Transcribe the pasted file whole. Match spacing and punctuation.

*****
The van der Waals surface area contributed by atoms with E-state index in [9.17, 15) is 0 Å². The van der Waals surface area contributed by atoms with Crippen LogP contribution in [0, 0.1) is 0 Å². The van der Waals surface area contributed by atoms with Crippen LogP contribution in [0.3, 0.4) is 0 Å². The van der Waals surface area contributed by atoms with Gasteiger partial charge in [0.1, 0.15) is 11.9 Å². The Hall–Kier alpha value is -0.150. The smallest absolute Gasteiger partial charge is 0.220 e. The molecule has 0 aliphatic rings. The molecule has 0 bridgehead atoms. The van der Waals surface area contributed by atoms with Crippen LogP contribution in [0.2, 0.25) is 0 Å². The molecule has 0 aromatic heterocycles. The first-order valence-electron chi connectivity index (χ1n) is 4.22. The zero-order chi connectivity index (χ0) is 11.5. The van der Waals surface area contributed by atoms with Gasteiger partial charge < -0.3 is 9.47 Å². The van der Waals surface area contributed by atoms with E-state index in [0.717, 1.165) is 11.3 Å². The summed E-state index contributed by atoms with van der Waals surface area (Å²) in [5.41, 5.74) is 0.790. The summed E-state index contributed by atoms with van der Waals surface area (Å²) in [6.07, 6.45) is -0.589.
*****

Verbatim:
The van der Waals surface area contributed by atoms with E-state index in [9.17, 15) is 0 Å². The van der Waals surface area contributed by atoms with Crippen LogP contribution in [0, 0.1) is 0 Å². The van der Waals surface area contributed by atoms with Crippen LogP contribution in [0.3, 0.4) is 0 Å². The van der Waals surface area contributed by atoms with Gasteiger partial charge in [0.1, 0.15) is 11.9 Å². The Hall–Kier alpha value is -0.150. The smallest absolute Gasteiger partial charge is 0.220 e. The molecule has 0 aliphatic rings. The molecule has 0 bridgehead atoms. The van der Waals surface area contributed by atoms with Crippen LogP contribution in [0.2, 0.25) is 0 Å². The molecule has 0 aromatic heterocycles. The first-order valence-electron chi connectivity index (χ1n) is 4.22. The zero-order chi connectivity index (χ0) is 11.5. The van der Waals surface area contributed by atoms with Gasteiger partial charge < -0.3 is 9.47 Å². The van der Waals surface area contributed by atoms with E-state index in [0.717, 1.165) is 11.3 Å². The summed E-state index contributed by atoms with van der Waals surface area (Å²) in [5.41, 5.74) is 0.790. The summed E-state index contributed by atoms with van der Waals surface area (Å²) in [6.07, 6.45) is -0.589.